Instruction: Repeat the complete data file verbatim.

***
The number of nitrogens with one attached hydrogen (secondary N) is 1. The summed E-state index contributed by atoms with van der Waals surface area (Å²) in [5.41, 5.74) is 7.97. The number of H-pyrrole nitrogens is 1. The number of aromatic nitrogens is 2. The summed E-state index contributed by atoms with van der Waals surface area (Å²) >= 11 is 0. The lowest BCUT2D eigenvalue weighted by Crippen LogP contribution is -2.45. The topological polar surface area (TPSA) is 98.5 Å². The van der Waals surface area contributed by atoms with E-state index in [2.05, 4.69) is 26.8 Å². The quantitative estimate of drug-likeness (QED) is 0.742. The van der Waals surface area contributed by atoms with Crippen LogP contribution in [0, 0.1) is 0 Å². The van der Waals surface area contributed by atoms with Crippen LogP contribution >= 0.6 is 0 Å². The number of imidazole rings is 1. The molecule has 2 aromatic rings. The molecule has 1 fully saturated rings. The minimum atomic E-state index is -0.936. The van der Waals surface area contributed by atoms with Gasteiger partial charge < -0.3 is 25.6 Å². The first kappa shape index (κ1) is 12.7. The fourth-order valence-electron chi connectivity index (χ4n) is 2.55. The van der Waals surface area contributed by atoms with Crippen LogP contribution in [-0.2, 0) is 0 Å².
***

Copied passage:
The number of nitrogens with one attached hydrogen (secondary N) is 1. The summed E-state index contributed by atoms with van der Waals surface area (Å²) in [5.41, 5.74) is 7.97. The number of H-pyrrole nitrogens is 1. The number of aromatic nitrogens is 2. The summed E-state index contributed by atoms with van der Waals surface area (Å²) >= 11 is 0. The lowest BCUT2D eigenvalue weighted by Crippen LogP contribution is -2.45. The topological polar surface area (TPSA) is 98.5 Å². The van der Waals surface area contributed by atoms with E-state index in [2.05, 4.69) is 26.8 Å². The quantitative estimate of drug-likeness (QED) is 0.742. The van der Waals surface area contributed by atoms with Crippen LogP contribution in [0, 0.1) is 0 Å². The van der Waals surface area contributed by atoms with Crippen LogP contribution >= 0.6 is 0 Å². The number of imidazole rings is 1. The molecule has 2 aromatic rings. The molecule has 1 fully saturated rings. The minimum atomic E-state index is -0.936. The van der Waals surface area contributed by atoms with Gasteiger partial charge < -0.3 is 25.6 Å². The first kappa shape index (κ1) is 12.7. The fourth-order valence-electron chi connectivity index (χ4n) is 2.55. The van der Waals surface area contributed by atoms with Crippen LogP contribution in [-0.2, 0) is 0 Å².